What's wrong with this picture?
We all begin as naive little sponges. Our minds are filled with the words, language, customs, and thoughts of those around us. As we grow older, particularly in the teenage years, we begin to evaluate those things and are exposed to peer groups whose beliefs mix with our own that are developing and those handed to us already. Some things are accepted, some rejected, and we continue to grow and learn.
On the road from naive to wise, there's a lot of pain. For some people, more than others. And some are more sensitive to it by nature.
So a tendency that can develop to try and prevent more pain is to start thinking along the lines of "what's wrong with this picture?" The thought being that if you come across a good thing -- or a good person -- and you can figure out how they will hurt you before they do, you can prevent that pain from happening.
But what you look for is usually what you'll see. So if you're looking for something wrong, you can probably find it even if it isn't there.
Now what you're doing isn't being smart, it's harming yourself and other people.
When some people realize this is what they've been doing or discover the law of attraction, they'll flip to the opposite and start looking only for "what's right with this picture?" Ignoring the bad, trying to focus only on the good and hope that it grows.
Well turns out this isn't the way to go either. When you ignore what you feel and what hurts you and try to maintain thinking really highly of someone who acts in sometimes very obvious hurtful ways, you'll end up feeling used, spent, your self worth will erode, or all three.
So what's the answer then?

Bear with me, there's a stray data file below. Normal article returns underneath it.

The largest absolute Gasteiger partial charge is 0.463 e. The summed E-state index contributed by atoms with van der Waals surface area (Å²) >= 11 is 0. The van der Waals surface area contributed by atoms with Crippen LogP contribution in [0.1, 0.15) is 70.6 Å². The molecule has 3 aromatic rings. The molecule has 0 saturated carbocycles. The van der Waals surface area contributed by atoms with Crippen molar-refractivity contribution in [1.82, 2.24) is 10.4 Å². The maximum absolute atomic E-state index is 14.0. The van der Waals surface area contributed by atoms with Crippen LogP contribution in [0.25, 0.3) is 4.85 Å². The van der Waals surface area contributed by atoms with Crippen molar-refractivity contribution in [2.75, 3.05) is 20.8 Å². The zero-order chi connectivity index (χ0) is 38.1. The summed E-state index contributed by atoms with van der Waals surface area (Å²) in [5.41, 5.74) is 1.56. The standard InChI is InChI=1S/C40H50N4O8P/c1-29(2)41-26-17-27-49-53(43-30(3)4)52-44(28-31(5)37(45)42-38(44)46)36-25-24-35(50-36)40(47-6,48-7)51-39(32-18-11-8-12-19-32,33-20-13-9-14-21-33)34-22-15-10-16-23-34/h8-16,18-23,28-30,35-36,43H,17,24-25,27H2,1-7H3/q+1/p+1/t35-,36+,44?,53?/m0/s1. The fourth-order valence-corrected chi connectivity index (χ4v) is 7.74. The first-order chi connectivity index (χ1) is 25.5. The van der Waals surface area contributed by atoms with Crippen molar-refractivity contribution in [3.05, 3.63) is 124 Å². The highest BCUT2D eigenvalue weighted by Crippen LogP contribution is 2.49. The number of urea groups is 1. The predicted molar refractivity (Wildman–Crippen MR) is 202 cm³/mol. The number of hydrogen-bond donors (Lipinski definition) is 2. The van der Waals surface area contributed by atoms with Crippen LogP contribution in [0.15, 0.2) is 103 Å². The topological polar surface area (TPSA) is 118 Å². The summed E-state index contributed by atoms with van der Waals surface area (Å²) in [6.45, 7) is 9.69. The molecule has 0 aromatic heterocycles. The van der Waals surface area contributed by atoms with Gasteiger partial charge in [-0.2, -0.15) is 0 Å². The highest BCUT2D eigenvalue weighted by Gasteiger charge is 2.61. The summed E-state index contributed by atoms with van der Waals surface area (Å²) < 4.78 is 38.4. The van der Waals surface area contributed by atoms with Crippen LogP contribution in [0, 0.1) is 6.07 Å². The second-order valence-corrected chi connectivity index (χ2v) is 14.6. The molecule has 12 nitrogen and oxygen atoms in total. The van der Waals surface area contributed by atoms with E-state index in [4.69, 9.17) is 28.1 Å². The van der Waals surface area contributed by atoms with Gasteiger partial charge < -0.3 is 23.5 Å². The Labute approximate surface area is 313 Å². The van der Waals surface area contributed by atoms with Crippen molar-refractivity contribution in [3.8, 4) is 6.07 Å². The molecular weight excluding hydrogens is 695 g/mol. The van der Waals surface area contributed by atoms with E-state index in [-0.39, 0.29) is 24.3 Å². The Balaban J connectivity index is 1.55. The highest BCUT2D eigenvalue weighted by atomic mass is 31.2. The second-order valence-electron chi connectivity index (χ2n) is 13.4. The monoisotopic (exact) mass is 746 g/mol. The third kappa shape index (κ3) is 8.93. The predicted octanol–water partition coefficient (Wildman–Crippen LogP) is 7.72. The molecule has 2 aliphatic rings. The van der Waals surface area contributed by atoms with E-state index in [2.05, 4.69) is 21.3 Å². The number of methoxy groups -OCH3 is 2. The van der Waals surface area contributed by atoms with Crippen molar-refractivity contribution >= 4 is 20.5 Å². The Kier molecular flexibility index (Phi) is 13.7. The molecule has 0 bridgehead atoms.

Balance. Discernment. Paying attention to how you feel during the day, otherwise known as "awareness."
When you stay in touch with how you feel and evaluate each experience with a positive reality, you'll be able to decide without much doubt what is actually amazing, what's good, what's not so good, and what you just don't want in your life.
Authentic happiness isn't found in pointing out everything wrong that needs to be fixed. It's not found in glossing over reality and pretending everything is just fine. It's found in being honest, courageous, aware, and in deciding what's right and good for you and showing appreciation for those who are both willing and able to treat you with love, kindness, and respect.
Nobody's perfect. And a lot of quirks and differences in opinion are just that, differences. Not wrong or right. But when people are mean or hurtful and either don't apologize or just keep on doing the same thing after apologizing...that's not just a difference of opinion. That's a need for distance.
Some people you'll just click with. You'll enjoy their company and feel like you can truly be yourself. Those connections are never to be taken for granted or dismissed as boring or fake because there's no arguing going on. Those are the realest connections you'll ever find and true treasures in life.
Learn more about relationship patterns and how to recognize them in Doe's book: